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It's Hard to Ignore the Hype: HSBC Security Flaw

By Greg MacSweeney, Wall Street & Technology At first glance, the security flaw within HSBC's online banking system that has been exposed by two researchers working within Cardiff University's School of Computer Science looks like another black eye for financial firms, which are battling the growing perception that personal data risks aren't being taken seriously. Howe

By Greg MacSweeney, Wall Street & Technology

At first glance, the security flaw within HSBC's online banking system that has been exposed by two researchers working within Cardiff University's School of Computer Science looks like another black eye for financial firms, which are battling the growing perception that personal data risks aren't being taken seriously. However, as often is the case with press coverage, the hype surrounding the flaw is probably a greater risk to HSBC than the actual security flaw itself.According to a release from Cardiff's School of Computer Science, "The researchers demonstrated (without in any way hacking or even entering the system) that the problem they observed, together with the illegal use of a keylogger (a device that records keystrokes and can later play them back), would, in principle, allow an attacker to gather all the necessary information required to enter any customer account." Added one of the researchers, Professor Antonia J. Jones, "What is truly amazing about this particular problem is that it apparently has not been illegally exploited for at least two years, during which time all user accounts were, in principle, open to the access procedure we describe. This fact alone raises some serious questions about the wisdom of having any sensitive system online and about online banking in general." But blogger David Nicholson points out that while the flaw is a risk, it isn't as "glaring" as the flurry of press coverage implies because the Cardiff research assumes that HSBC account holders would have keylogging software -- virus software that captures the keystrokes made on a computer -- on their own computer.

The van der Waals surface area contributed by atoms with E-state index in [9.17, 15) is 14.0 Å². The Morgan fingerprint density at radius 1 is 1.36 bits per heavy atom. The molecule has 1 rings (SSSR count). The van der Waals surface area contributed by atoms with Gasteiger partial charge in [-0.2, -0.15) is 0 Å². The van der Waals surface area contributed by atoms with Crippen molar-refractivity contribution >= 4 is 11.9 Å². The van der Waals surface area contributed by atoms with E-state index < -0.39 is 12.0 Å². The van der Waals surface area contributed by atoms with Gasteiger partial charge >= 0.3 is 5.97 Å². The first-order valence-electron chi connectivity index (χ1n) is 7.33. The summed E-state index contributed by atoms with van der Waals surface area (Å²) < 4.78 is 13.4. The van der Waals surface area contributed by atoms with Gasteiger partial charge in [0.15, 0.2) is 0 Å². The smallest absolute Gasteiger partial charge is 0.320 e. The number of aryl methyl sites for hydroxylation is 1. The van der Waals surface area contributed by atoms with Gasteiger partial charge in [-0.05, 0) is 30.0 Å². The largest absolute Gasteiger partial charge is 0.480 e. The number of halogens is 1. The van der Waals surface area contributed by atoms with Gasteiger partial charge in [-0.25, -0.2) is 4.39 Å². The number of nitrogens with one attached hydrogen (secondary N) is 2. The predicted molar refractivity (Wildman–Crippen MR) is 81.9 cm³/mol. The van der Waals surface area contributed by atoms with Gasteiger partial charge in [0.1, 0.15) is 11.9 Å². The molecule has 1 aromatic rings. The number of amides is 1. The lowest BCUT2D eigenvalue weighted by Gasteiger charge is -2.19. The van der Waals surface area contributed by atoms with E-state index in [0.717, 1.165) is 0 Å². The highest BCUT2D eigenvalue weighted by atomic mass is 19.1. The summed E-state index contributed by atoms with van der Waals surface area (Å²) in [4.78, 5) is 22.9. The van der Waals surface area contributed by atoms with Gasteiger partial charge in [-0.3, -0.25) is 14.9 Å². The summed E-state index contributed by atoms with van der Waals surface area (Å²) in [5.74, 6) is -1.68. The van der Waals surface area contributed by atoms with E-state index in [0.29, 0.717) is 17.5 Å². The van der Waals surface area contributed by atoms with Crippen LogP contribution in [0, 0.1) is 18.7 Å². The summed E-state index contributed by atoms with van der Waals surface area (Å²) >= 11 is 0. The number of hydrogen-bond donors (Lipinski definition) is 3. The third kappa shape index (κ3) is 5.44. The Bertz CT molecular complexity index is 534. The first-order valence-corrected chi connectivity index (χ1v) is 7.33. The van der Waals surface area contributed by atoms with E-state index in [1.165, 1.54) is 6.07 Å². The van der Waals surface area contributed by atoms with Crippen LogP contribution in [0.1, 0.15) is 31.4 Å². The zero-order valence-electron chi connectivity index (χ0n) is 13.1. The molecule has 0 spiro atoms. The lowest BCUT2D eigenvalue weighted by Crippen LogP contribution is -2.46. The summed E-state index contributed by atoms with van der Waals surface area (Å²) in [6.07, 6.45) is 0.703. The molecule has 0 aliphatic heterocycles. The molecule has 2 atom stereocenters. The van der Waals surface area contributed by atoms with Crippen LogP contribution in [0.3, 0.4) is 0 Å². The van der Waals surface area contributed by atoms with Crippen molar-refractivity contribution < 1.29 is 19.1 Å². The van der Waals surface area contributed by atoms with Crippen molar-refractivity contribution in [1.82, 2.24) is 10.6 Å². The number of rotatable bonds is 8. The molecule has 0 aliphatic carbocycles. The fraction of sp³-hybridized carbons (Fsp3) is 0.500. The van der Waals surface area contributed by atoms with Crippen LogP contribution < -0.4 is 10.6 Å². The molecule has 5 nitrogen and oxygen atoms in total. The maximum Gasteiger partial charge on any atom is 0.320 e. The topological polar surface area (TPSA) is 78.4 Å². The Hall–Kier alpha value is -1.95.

So it may turn out that the greater risk to HSBC is how customers react to this flaw by possibly closing accounts or deterring new customers from opening new accounts -- not the actual data that might have been exposed by the security flaw. Greg MacSweeney is editorial director of InformationWeek Financial Services, whose brands include Wall Street & Technology, Bank Systems & Technology, Advanced Trading, and Insurance & Technology. View Full Bio

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